Premium themes are more likely to have a consistent support team working on updates, therefore less to no bugs. As it is premium, it comes with a cost. Premium theme prices start at $35 up to $129 and beyond.
What Are the Best WooCommerce Plugins and Extensions?
Plugins and extensions are the lifeblood of WooCommerce’s infrastructure. They enhance and fill out the gaps that an eCommerce store should entail. Endless customization options abound with WooCommerce extensions and applicable WordPress plugins. Here are but a few:
This plugin helps WooCommerce users apply a checkout section for their store. It is available for free, which provides a simple checkout page with a few variables. It also has a premium version with more functionality like conditional fields. The premium version costs $49 for a single site annually.
This plugin lets you add swatches for products that vary in color, image, label, etc. They also provide dual-color and tooltip preview options. They have a free and premium version as well starting at $49 annually. It is fully customizable and will provide a seamless experience for your customers. Support for this plugin is top-notch so you don’t have to worry about getting stuck.
YITH Wishlist enables your customers to create their product wishlists and share them within your store. It also features availability and pricing monitoring for your customers. This will, in turn, help you send targeted emails and promotions based on their preferences.
It is both free and paid, starting at $94 for a single site annually.
Booster is the “swiss army knife” of plugins, giving you access to 68 features on the free version alone. If you subscribe to the Plus version, which costs you $99.99 for one site yearly, you get three times the features plus support.
Here are the features that Booster offers:
- Price Labels
- Multiple Currencies
- Multiple Payment Gateways
- Custom Emails
- Cart and Checkout options
- Packing Slips and more
The Quick View plugin enables your customer to view the product without having to leave the current page through the use of a modal window. That window already contains a variation swatch and an add to cart button for ease of access.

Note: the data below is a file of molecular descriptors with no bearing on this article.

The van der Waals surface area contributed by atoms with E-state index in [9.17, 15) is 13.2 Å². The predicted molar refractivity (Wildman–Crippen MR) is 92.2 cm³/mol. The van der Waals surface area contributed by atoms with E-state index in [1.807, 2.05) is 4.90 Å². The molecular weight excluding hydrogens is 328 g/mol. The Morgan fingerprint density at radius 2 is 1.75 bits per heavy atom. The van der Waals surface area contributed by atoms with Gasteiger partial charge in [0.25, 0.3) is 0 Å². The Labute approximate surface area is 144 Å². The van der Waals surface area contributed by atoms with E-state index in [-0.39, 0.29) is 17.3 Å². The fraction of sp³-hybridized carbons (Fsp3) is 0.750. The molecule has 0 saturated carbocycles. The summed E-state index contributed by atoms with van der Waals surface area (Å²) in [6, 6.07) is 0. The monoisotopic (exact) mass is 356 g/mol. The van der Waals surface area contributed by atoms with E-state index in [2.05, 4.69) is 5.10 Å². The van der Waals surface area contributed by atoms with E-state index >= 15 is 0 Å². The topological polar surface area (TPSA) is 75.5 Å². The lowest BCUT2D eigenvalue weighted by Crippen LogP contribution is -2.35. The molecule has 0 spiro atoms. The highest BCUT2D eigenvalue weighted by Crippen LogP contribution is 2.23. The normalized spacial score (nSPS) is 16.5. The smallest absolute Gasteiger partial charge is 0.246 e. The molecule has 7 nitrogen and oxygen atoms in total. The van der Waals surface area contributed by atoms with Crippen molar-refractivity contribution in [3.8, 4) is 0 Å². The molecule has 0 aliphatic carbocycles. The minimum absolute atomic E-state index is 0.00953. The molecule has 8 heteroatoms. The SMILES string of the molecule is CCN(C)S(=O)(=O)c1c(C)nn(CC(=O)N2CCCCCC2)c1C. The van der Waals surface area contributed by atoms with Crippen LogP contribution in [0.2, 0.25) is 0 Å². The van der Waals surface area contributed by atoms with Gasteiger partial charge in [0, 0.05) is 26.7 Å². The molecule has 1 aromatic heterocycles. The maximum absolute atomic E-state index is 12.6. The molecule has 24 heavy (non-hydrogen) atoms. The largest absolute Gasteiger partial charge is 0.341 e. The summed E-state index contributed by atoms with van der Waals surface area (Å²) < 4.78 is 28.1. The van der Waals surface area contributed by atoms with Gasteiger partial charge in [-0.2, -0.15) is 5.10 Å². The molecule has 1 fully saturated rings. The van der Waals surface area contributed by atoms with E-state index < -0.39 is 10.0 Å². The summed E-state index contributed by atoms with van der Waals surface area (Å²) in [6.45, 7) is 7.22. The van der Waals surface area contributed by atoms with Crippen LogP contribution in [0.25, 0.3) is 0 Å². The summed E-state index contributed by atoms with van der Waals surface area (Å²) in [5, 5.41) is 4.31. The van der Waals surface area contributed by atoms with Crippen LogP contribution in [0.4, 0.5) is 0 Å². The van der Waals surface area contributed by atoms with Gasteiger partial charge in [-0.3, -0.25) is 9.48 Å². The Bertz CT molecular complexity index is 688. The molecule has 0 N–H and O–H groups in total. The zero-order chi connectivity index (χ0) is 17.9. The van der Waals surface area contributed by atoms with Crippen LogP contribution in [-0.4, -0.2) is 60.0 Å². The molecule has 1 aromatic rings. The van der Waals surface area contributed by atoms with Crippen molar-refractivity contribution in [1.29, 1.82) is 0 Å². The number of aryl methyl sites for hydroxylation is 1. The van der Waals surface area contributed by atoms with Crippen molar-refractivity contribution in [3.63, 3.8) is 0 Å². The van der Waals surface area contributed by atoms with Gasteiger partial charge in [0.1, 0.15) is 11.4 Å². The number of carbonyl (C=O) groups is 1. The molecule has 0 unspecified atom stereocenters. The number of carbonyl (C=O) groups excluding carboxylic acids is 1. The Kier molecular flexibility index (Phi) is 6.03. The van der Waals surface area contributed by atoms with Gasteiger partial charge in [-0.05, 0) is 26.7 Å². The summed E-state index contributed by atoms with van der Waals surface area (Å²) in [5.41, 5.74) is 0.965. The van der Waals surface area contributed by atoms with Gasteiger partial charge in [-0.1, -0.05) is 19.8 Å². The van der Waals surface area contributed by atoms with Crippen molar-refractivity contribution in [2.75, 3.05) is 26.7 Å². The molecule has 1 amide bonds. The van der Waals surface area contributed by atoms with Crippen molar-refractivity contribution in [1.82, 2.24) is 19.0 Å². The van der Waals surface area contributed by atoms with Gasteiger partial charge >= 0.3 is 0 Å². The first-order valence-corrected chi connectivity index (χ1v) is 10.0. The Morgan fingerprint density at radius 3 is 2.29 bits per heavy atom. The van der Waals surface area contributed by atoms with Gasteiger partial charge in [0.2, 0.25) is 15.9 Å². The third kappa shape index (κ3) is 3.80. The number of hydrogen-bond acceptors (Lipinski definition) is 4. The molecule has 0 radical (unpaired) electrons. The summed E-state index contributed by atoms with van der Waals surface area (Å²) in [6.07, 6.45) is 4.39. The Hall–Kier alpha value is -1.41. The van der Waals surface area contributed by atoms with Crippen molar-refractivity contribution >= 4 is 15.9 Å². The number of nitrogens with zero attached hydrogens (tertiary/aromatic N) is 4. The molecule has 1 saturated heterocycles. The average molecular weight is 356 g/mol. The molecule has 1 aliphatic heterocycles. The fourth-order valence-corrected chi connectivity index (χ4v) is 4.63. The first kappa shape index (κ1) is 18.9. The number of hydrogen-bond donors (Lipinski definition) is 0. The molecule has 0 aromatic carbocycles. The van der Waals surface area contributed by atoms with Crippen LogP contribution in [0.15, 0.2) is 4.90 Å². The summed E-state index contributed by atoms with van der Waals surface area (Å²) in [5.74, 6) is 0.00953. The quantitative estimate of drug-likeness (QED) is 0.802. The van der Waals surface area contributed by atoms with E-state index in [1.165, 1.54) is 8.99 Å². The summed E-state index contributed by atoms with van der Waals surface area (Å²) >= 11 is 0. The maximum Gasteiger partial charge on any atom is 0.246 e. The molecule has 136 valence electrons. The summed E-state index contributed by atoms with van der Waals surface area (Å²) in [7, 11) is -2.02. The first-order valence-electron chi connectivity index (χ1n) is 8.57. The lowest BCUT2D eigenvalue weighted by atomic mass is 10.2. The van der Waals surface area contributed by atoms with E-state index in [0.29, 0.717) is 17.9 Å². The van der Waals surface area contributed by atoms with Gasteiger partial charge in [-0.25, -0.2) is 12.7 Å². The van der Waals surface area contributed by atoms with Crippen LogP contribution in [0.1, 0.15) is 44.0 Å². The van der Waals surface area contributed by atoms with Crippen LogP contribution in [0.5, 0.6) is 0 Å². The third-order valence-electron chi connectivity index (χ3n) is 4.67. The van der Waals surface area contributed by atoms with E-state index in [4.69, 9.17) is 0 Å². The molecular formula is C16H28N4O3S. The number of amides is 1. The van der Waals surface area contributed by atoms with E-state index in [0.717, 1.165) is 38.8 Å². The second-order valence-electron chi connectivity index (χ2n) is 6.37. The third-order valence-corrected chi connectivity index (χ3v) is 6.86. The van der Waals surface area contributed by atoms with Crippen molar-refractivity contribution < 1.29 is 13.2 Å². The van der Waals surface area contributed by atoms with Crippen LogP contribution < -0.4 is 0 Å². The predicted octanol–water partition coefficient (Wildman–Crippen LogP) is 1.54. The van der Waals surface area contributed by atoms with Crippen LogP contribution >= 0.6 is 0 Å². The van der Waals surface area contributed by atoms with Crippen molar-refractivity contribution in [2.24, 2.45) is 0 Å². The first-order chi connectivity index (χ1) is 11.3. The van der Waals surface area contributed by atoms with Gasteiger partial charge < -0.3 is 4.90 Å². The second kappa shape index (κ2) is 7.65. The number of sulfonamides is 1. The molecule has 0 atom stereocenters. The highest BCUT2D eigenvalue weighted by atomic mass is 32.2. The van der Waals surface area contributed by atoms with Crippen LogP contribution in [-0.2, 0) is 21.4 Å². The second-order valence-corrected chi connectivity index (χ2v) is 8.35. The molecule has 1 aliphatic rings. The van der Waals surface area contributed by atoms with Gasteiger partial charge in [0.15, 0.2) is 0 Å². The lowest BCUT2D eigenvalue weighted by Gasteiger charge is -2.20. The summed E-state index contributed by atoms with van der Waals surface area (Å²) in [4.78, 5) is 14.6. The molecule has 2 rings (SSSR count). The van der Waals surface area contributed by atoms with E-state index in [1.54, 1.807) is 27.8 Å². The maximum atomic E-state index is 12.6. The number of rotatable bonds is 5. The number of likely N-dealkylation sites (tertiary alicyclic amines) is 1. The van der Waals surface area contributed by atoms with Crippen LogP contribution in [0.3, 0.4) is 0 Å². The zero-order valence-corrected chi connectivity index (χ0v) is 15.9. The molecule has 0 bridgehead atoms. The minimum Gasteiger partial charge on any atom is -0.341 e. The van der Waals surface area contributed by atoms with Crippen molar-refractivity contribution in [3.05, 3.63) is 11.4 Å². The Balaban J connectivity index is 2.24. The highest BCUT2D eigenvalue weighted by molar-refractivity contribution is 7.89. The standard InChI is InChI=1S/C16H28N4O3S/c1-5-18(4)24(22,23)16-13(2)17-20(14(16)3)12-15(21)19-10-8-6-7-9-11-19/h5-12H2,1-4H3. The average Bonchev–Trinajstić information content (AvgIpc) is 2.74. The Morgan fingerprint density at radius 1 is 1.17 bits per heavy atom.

Same as the others on the list, there’s a free version and a paid one. Prices start at $59.99 billed yearly.
Does WooCommerce Have Customer Support?
WooCommerce in itself does not have customer support included out-of-the-box. You can remedy this by availing WooCommerce through a WooCommerce hosting plan like those offered by Bluehost and Siteground. Most of them have customer support included for the user to take advantage of.
Is WooCommerce Good For Dropshipping?
Other popular options are Wholesale2B, WooDropship, and Spocket, which we have a review of here.
What Are the Best WooCommerce Alternatives?
Other alternatives exist within the realm of eCommerce. They also offer the seller their selling points and more.
We will tackle three of WooCommerce’s closest competitors - Shopify, BigCommerce, and Wix. Let’s see how they size up against WooCommerce.
WooCommerce vs Shopify
Shopify is WooCommerce’s nearest contender within the eCommerce market. While WooCommerce is a solution within WordPress, Shopify is its own hosted platform. There is no need for you to go through all the steps of maintaining your domain and more. Shopify is easier to use and faster to set up so you can sell ASAP.
They also have their list of apps available in-store like WooCommerce’s extensions but they have everything mostly built-in. For example, Abandoned cart recovery is a feature in Shopify by default when WooCommerce needs an extension for it.
WooCommerce’s edge over Shopify is the degree of freedom and customization it offers. This is a big factor especially with SEO as it is open-source - possibilities are endless! Shopify has a strict static URL format that it follows and cannot be edited. WooCommerce can shorten their URLs for SEO-friendliness and also have access to Google crawlability through their robots.txt file.
Prices for Shopify plans start at $29 with the Basic up to $299 for Advanced monthly.
For a much in-depth comparison, read our article on Shopify Vs WooCommerce.
WooCommerce vs BigCommerce
BigCommerce is another eCommerce platform like Shopify, which is an all-in-one solution. They have all tools ready by default for you to operate your store. WooCommerce needs extensions for full functionality.